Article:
How to Use Bug Spray

Medically Reviewed by Carol DerSarkissian, MD on November 05, 2022
2 min read

Bug spray, or insect repellent, uses a variety of ingredients that can make you invisible to insects looking for someone to bite. Keep in mind, though, that it won't do much to keep away stinging insects like bees, wasps, and hornets.

Follow label directions carefully. And try these tips:

  • Go with a low concentration of DEET. One that’s 30% will work as well as a stronger product.
  • Look for a graphic created by the Environmental Protection Agency that shows how long the product will protect you from tick and mosquito bites.
  • Apply just enough to cover exposed skin and clothing. Don’t use it under your clothes.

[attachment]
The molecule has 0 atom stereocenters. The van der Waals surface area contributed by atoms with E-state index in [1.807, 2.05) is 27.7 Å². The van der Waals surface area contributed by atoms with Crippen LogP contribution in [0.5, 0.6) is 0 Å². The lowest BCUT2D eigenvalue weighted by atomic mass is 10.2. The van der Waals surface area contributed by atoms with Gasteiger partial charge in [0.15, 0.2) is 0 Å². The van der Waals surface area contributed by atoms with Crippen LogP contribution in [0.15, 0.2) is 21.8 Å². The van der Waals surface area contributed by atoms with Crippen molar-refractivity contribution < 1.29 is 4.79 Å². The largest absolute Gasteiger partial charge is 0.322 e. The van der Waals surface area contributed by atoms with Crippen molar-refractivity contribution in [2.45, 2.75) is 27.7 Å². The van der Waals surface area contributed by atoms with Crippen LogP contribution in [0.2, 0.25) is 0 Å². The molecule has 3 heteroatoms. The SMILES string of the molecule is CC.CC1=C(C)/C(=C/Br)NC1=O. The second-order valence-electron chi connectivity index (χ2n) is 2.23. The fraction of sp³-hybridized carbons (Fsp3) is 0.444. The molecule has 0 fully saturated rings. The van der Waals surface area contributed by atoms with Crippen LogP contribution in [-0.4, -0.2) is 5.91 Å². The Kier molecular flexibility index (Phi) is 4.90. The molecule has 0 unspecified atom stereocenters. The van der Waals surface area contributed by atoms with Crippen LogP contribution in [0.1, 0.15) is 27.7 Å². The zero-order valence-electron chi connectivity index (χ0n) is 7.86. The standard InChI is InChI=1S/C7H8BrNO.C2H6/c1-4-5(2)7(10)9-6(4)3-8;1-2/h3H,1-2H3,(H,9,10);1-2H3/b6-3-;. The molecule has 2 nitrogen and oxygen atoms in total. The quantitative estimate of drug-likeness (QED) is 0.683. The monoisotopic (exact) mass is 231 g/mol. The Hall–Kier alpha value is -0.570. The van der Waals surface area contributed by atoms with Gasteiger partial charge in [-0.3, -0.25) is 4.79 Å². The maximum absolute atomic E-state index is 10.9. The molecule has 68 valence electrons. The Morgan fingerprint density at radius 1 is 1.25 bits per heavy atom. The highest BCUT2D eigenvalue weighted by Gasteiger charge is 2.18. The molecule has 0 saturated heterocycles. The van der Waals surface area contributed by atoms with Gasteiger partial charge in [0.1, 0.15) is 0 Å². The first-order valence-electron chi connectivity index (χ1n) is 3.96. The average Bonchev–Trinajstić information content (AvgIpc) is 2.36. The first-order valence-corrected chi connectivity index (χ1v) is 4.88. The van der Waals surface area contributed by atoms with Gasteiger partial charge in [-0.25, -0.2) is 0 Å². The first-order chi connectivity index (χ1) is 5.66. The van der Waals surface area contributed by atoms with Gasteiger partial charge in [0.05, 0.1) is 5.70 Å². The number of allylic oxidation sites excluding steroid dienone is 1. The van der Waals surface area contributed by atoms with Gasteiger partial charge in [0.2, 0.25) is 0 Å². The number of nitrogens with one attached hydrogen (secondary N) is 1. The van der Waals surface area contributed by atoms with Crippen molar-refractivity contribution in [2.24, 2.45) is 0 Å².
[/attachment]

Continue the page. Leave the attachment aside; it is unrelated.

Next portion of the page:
• Don’t put it directly on your face. Spray it on your hands and pat your face.
  • Don’t apply it near your eyes or mouth. Use just a little around your ears.
  • Don’t use on skin with cuts, sores, or irritation.
  • Use bug spray only in well-ventilated areas. Don’t spray near food.
  • When you come back inside, wash treated skin with soap and water.
  • Skip products that combine DEET and sunscreen, because the instructions for using the two products are different.
  • If you get bug spray in your eyes, flush them with water and call your doctor or poison control center. If you go to the doctor, take the spray with you.

For children:

  • Don't use products with lemon eucalyptus oil on children under the age of 3.
  • Don’t let a small child put on bug spray on their own. Put some on your hands, then use your hands to put it on the child.
  • Don't apply bug spray to a young child’s hands -- they might put their hands in their mouth.

It’s rare, but bug spray can cause irritation or allergic reactions. If you think you’re having one, stop using the product. Wash your skin well with soap and water, and call a poison control center.